“There are certain writers whose prose is so deft and beautiful that reading them can inspire whatever I happen to be working on, even if the style, setting, or genre are completely different. One is Thomas Pynchon, whose prose I’ve been obsessed with ever since I discovered his 1966 novel The Crying of Lot 49. I’ll often go back to the first paragraph of that book to remind myself that it’s possible to write something complex, lyrical, and full of specific detail, but also something that’s funny and that really moves. Hilary Mantel is another such writer.
In this online exclusive we ask authors to share books, art, music, writing prompts, films—anything and everything—that has inspired them in their writing. We see this as a place for writers to turn to for ideas that will help feed their creative process.
“Stuck feelings come to me in two ways: first, a story-level stickiness, when I’m working on a project but don’t know where it’s headed next, and second, a more existential stickiness, when I don’t have a project and don’t know where I myself am headed. The first one is easier to handle. In those moments where the next sentence, paragraph, or scene isn’t coming, I turn away from my draft toward the outlining exercises in John Truby’s The Anatomy of Story.
“I find that the hardest work of my writing is done in my subconscious brain, somewhere in the back of my skull far out of the reach of my control. So if I am stuck, if the proper image or plot point has not yet been presented to me, it usually means that other brain functions are in the way, namely the nervous, anxious, day-to-day processes required for moving throughout the world.
“Taking a spin through the Smiths album Hatful of Hollow is one of the things I allow myself when faced with troubles on the page. It’s not so much to inspire as to reset. There’s a relaxing familiarity in coming back to songs that were on heavy rotation for me growing up as a teenage misfit in Singapore. The listening experience is less urgent now, and functions more as a calmative in retracing that line from Morrissey through to Oscar Wilde (whom Morrissey adored growing up as a teenage misfit in Manchester).
“When it’s warm enough in Maine—May through October, mostly—I write in a small attic that sits above a 20-by-20-foot garage/shop building in my backyard. I do a lot of carpentry on the side, and all my tools are in my shop. When I get tired of thinking in words, I go downstairs and dig into a list of projects that I’m working on. Or sometimes I’ll just take a few minutes to very carefully put things—drill bits, odd wood scraps, chisels—in their proper places.
“I begin my writing day with a sip of coffee and a vape (or two) of marijuana. (Disclaimer: I live in a state where medical marijuana is legal.) I never actually compose stoned, but I do read what I wrote the day before and take notes—silly, hallucinatory notes, but sometimes ideas that I might not have stumbled upon otherwise. The high, which also causes me to be forgetful, makes rereading a paragraph that I have read a hundred times before feel fresh and full of possibilities. The intoxication never lasts more than fifteen to twenty minutes and then I get on with the business of writing.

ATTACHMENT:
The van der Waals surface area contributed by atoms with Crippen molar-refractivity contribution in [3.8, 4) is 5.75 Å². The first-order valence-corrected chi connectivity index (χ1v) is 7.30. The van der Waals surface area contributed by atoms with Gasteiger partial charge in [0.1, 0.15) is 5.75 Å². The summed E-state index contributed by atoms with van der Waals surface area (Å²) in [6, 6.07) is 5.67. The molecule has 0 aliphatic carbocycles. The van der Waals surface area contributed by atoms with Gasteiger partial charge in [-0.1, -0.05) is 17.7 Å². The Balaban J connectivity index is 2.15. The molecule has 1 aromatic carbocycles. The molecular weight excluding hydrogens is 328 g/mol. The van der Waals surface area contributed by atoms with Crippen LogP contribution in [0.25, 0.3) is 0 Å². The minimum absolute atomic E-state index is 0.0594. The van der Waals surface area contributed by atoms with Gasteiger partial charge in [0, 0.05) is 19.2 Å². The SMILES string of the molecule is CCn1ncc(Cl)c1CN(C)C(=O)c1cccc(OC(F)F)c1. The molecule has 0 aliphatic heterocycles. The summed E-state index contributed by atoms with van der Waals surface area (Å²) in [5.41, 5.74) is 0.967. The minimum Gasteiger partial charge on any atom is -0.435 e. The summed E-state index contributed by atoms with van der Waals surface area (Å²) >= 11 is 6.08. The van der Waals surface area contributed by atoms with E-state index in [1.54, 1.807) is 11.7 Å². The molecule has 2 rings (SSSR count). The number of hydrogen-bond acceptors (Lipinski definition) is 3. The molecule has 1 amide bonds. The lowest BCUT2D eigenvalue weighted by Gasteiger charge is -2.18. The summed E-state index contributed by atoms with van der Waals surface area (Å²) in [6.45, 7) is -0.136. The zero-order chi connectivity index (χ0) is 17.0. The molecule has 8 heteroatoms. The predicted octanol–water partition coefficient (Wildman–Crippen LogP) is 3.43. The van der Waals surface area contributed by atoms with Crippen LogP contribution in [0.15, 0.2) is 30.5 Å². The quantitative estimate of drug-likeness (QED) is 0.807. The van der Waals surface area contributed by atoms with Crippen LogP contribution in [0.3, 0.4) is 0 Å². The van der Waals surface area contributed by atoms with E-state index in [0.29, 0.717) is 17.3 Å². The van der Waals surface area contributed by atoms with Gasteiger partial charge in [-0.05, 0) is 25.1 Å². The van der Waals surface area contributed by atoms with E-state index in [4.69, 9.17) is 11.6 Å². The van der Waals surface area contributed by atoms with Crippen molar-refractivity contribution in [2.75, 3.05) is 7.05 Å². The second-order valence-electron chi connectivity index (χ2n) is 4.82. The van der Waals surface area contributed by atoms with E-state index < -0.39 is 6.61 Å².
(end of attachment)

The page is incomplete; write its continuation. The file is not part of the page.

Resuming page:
“Seeing is an act of imagination. When I am stuck in writing, it means that I have stopped seeing, that I have reduced the myriad forms to irrelevant background shapes like extras in a film, that I have closed off the sense doors to dwell in an anxious hermitage of bills and paperwork.
“If I’m stuck, it usually means one of two things: either I need to travel further into myself, or I’ve gone too far and need to be pulled out. If I sit down to write and can feel that everything I’m making is relying on the old tricks, just bobbing at the surface, then I know I haven’t dug a deep enough well. On the other hand, if writing feels painful or laborious, or if it’s been a long time since I wrote anything because the thought makes me sick, it usually means I’ve dug too deep a well!
“When I get stuck on the question of what’s happening in a piece of fiction, when my words feel stilted or dull, I like to read a bit of Lyn Hejinian’s My Life (Burning Deck, 1980). The book consists of thirty-seven prose poems, each one corresponding to a year of Hejinian’s life, each one exactly thirty-seven sentences long. It’s a kind of autobiography, but it’s not narrative—instead, it’s moments, details, language. Freed from the strict confines of a more traditional sense of story, I think about feeling and movement.
“When I feel uninspired or uncertain about my work—especially when struggling with self-doubt and falling prey to comparisons with better writers—I find it helpful to think about art. I remind myself that, just as there’s room for a wide variety of visual art to coexist, there’s room for a wide variety of fiction to coexist without ranking. We can love Rembrandt and also Paul Klee; we can admire both Vincent van Gogh and Louise Bourgeois without ever dreaming of comparing them. In the same vein, we can love both Don DeLillo and Lydia Davis, Charles Dickens and Kelly Link.